Newspaper article Pittsburgh Post-Gazette (Pittsburgh, PA)

Fix the Congressional Map Now - Then Fix the System

Newspaper article Pittsburgh Post-Gazette (Pittsburgh, PA)

Fix the Congressional Map Now - Then Fix the System

Article excerpt

Pennsylvania Republicans are appealing the state's new congressional map to the nation's highest court, which is reminiscent of the New England Patriots complaining after they were caught cheating in Spygate.

Sure, they know they've rigged the game. But when you've put so much work into finagling the system, and have gotten really good at it, it's an affront to turn the controls over to lesser mortals.

The zigzagged mess that was the Republican congressional district map has been replaced by a more streamlined model commissioned by the Democratic-dominated Pennsylvania Supreme Court. It's indisputable that this new map is more favorable to Democratic hopes in several congressional races, but that's like noting it became somewhat easier for Patriots' opponents to win once New Englanders were barred from videotaping other teams' signals.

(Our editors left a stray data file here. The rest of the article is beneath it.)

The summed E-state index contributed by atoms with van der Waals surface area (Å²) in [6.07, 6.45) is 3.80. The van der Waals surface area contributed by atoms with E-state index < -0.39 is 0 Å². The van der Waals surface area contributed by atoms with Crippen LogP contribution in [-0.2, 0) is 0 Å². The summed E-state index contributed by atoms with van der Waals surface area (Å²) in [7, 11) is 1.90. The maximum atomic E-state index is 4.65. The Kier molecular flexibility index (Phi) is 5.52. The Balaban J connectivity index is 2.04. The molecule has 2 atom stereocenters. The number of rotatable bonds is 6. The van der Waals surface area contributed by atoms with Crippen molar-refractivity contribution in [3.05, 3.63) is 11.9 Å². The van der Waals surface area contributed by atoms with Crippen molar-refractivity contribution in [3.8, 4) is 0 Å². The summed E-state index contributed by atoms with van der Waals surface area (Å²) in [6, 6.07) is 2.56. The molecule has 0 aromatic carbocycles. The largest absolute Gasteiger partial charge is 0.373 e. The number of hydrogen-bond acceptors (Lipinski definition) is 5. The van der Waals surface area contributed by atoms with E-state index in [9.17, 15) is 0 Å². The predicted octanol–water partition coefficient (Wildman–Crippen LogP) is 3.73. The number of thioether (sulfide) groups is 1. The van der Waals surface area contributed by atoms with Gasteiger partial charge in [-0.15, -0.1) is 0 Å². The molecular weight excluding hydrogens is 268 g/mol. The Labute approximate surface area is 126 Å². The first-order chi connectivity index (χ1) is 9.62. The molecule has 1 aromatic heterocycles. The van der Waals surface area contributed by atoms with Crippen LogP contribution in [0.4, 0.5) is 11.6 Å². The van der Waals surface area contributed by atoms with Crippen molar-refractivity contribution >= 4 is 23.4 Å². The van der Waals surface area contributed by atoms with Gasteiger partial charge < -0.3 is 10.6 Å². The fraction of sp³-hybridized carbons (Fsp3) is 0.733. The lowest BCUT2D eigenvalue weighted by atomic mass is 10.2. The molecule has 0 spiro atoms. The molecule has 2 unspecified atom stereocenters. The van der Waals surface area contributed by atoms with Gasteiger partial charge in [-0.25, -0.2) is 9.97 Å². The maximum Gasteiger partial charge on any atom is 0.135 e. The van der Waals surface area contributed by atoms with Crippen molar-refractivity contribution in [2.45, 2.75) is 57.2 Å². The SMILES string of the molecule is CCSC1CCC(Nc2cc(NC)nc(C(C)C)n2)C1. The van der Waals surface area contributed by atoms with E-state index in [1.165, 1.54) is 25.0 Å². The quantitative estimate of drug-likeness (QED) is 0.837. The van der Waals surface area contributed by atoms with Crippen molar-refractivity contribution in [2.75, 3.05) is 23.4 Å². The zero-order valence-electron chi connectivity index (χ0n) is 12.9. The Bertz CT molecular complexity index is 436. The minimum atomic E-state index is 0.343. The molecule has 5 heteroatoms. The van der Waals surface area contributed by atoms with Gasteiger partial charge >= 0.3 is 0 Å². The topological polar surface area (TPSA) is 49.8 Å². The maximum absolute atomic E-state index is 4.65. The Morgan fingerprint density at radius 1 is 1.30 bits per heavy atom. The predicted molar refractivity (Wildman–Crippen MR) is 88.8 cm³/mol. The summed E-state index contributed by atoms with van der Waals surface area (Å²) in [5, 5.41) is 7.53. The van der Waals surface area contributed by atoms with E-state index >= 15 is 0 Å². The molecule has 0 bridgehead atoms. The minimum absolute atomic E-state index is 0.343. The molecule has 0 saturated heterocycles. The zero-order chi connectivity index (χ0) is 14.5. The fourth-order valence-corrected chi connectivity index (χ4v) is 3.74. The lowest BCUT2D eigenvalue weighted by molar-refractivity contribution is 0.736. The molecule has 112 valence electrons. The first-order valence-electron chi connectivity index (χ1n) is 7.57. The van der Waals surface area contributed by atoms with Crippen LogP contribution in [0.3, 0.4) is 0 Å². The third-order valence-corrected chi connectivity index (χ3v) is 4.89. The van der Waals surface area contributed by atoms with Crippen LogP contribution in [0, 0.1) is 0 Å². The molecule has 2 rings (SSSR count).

It's also true that jiggering the map to favor the party in power did not begin with these Republicans; Democrats played these same games with more primitive technology back when they ran Harrisburg. But gerrymandering never has been about serving the people; it's always been about politicians serving themselves.

So when we hear that this is not the best time to be doing this, so close to the 2018 elections, we agree. The time to do it was generations ago. But let's not let the perfect be the enemy of the good.

"Honestly, it's ludicrous to have legislators saying there's no transparency, and they weren't part of the process, when they have so blatantly shut everyone else out of the process," Carol Kuniholm, chair and cofounder of Fair Districts PA, said last week.

Her group formed only 15 months ago but has had more than 360 public meetings and claims more than 18,000 attendees. Maybe because Pennsylvania is generally at or near the top of any list of the most gerrymandered states, Pennsylvanians are riled about this otherwise wonkish topic. A meeting at the Mt. Lebanon Public Library last March drew a crowd larger than the fire code permitted.

Even if the current map survives the court challenge, fixing it one time isn't enough. A permanent solution, with a nonpartisan board setting state and congressional district boundaries, is needed "or our state will be right back to gerrymandering in 2021. …

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